Http.publish_host not publishing the host I want


(Jeremy Goldberg) #1

Hi y'all,

I'm developing a web app with Elasticsearch (1.7.1) on the back-end protected by Apache (2.4) running as a reverse proxy and the Elasticsearch angularJS module (6.1.0) providing connectivity for my angularJS (1.4.4) app. My server runs Windows 2012 R2 Datacenter and is subject to various policies and firewalls over which I have limited control. My users are sometimes compelled to run older versions of IE or Firefox which do not seem to like CORS even a little bit.

When my app opens a connection to Elasticsearch, the first thing it does is sniff for other nodes in the cluster. By default each node returns its IP address, which is bad, because it avoids my Apache reverse proxy. In order to keep using my reverse proxy, I tried setting:

http.publish_host: "my.server.domain.name/proxy_location" 
http.publish_port: 80

in the elasticsearch.yml file. This (and many variations involving protocols and slashes) causes Elasticsearch to fail on startup. The only thing that allows Elasticsearch to start is using:

http.publish_host: "my.server.domain.name" 
http.publish_port: 80 

which isn't great because it doesn't include my proxy location. But, as it turns out, this doesn't even work a little bit, because when my client sniffs now it gets my server name and IP address separated by a slash (e.g. "my.server.domain.name/12.3.45.67") which seems all kinds of crazy to me.

Is this intended behavior, or is this a bug? My work around right now is to add a line that fixes the host name and tacks on my proxy location inside the sniff function of the Elasticsearch angularJS library, which is less than ideal both because the problem isn't really in the angularJS library, and also for all the normal reasons that changing 3rd party library code is less than ideal.

Please help.

Jeremy


(Mike Simos) #2

Is there some reason why you can't just specify the proxy in your angularJS app. And then on your proxy specify all of your nodes to round robin.


(Mark Walkom) #3

Also, the publish host only works on FQDNs or IPs, not URLs.


(Jeremy Goldberg) #4

I guess that makes sense, although it's inconvenient. I understand not wanting to parse the publish host into host and path sections so that you know where to insert the publish_port.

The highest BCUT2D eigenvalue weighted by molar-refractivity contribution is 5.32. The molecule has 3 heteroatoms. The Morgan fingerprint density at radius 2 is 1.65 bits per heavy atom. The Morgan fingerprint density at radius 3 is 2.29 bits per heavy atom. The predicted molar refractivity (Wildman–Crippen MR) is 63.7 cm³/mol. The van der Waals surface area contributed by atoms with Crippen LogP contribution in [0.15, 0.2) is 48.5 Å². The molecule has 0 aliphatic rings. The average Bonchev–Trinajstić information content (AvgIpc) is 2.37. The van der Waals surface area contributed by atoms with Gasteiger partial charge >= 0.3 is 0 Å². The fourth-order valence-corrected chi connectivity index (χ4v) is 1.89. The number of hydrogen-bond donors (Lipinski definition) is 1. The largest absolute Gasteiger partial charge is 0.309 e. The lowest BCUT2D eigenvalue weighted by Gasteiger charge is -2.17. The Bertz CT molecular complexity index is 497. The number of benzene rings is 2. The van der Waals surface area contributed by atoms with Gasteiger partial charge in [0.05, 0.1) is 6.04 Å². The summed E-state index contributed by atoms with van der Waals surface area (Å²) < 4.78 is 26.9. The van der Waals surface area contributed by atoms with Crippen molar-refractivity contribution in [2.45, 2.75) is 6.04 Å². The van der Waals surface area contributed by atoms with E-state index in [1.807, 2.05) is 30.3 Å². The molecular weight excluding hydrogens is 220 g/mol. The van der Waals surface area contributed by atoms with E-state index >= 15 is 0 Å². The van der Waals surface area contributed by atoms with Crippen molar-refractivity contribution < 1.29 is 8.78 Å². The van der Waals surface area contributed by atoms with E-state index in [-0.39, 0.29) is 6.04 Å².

(Jeremy Goldberg) #5

Hey, thanks for your reply. That's definitely a possible work around, and it's something I might end up having to do. I am a little leery of using Apache as a load balancer because doesn't seem to be super smart about detecting and responding to node problems (stackoverflow). Also, I feel like I shouldn't have to! The functionality exists in the Elasticsearch client! It's really handy to setup my client to sniffOnStart and sniffOnConnectionFault like so:

esFactory({
  host: hosts[i],
  sniffOnStart: true,
  sniffInterval: 60000,
  sniffOnConnectionFault: true,
  suggestCompression: true,
  deadTimeout: 3000,
  requestTimeout: 3000
});

With this setup, I can kill nodes willy-nilly and watch my client automatically avoid the bad nodes without the user noticing anything other than a momentary glitch. Then when the node comes back up my clients will automatically see it after a minute and load balance back out. It's a super cool feature and I love it.

I feel like I'm 95% there, and the publish_host and publish_port settings were put in specifically to get me the other 5%, but publish_host is A) buggy and B) not quite powerful enough to support its primary use case.

Right now, as far as I can tell, setting publish_host to any value at all will break your system. I don't think that returning fqdn/ipaddress when you set the publish_host to fqdn is sane behavior. It would also be nice to have a publish_path or a publish_url setting so my elasticsearch nodes can tell clients exactly how to get to them.

If I'm wrong and this is intended behavior let me know. Otherwise I think I'll add a bug report and a feature request to the issue page.


(Mark Walkom) #6

It's not a bug, it's intended behaviour.


(Jeremy Goldberg) #7

Is it a problem with the elasticsearch.angular.js library then? Should its sniff method be parsing the fqdn/ip combo?


(system) #8